Tutorials

# Mathematics, Your Ally for Better Prototyping

How to put variables and formulas to your advantage for more dynamic prototypes in ProtoPie

Tony Kim, Chief Executive OfficerDecember 17, 2020

Realistic prototypes are on every designer’s wishlist. However, more often than not, designers find themselves with some difficulties in how to take their prototypes to the next level. The truth is that creating dynamic and realistic prototypes can become an easier task with some knowledge and practices in mathematics. Actually, I am not referring to pure mathematics as you learned it at school, but closer to the arts or techniques based on the calculation of numbers, acquiring a more mathematical way of thinking.

I will go through this topic with a step-by-step approach giving you some tips on using variables and formulas in ProtoPie.

## Variables and formulas you say?

These are ProtoPie its unique features that unlock the potential of interactions, making them far more dynamic and realistic. The beauty of these features is that you can define your own variables and create your own formulas where you can use arithmetic operations, variables, and functions. Basically, giving you unlimited possibilities to create anything you want.

Let’s get started with some examples.

## Slider

You can easily build a slider using the Drag trigger and Scale response. You can drag the edge of the slider and adjust its height.

You, surely, want to see what percentages it reaches or the percentile changes while dragging the slider. In many cases, the slider doesn’t exactly have a height of 100 px or a height that would match the percentages 1:1. So, you’ll need some math to make this work. Let’s look into this proportional expression.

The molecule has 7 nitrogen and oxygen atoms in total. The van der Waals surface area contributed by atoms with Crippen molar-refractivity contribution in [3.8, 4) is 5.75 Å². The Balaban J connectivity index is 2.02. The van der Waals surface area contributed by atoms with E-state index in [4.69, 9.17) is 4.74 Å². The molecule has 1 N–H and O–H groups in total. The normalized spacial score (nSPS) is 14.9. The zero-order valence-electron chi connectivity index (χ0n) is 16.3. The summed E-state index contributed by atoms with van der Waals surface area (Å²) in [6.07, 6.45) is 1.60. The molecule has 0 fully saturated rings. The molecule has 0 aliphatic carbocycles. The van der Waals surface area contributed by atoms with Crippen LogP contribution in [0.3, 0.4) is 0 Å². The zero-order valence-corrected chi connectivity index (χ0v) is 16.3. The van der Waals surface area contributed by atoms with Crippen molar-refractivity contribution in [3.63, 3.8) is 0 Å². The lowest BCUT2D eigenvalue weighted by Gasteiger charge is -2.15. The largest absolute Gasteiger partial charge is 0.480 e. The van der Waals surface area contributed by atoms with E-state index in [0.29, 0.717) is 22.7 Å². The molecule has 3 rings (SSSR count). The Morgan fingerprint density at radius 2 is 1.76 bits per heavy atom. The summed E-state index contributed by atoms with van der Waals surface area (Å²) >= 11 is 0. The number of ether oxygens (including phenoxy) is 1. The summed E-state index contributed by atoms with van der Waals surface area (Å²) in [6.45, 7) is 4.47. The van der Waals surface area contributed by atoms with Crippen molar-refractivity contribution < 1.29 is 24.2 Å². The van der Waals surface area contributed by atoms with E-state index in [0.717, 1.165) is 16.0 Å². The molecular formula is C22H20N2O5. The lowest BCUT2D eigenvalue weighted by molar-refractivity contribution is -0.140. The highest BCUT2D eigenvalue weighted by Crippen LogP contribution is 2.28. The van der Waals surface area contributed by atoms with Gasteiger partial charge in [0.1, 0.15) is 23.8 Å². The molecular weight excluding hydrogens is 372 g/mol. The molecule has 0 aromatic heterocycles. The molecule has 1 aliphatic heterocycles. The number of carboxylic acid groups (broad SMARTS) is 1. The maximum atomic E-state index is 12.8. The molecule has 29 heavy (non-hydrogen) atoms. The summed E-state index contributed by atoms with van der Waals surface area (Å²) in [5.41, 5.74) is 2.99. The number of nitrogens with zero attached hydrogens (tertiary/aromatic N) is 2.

[Math] Slider Prototype

Check out the Slider Pie File

``Current Percentage = (100% × Current Height) ÷ Slider’s Height``

For example, if you drag 40 pixels out of the 530-pixel height slider, you reached a percentage of 7.547%. Super easy, right? Here, you can use some functions for displaying the percentage values better:

• ceil: Round up to the first decimal place. e.g., ceil(7.547) = 8
• round: Round to the first decimal place. e.g., round(7.547) = 8
• floor: Round down to the first decimal place. e.g., floor(7.547) = 7

Finally, you can try the following formula for the percentage presentation.

``Current Percentage = floor{(100% × Current Height) ÷ Slider’s Height}``
"%" is required to show in the format of "000%".

## Distance display

Imagine a circle on a touchscreen and you want to know the drag distance. Of course, it is relatively easy to get the distance as long as you see the Y positions at the departure and destination point after dragging it. But then, how to get those values? You need to look into the dragging behavior to solve this problem. Your fingerpad touches the screen and initiates dragging, and leaves after dragging. So, I would say that you touch the screen at the departure point and leave at the destination point. Voila!

[Math] Distance Prototype
Touch Down (at departure) → Drag → Touch Up (at destination).

Check out the Distance Pie File

You need to understand the difference between Touch Up and Touch Down triggers. Also, you need two variables. Assign the Y position of the circle to the first variable when you touch down the touchscreen and assign it to the second variable when you touch up. You can determine the difference between the two variables, which comes down to the drag distance.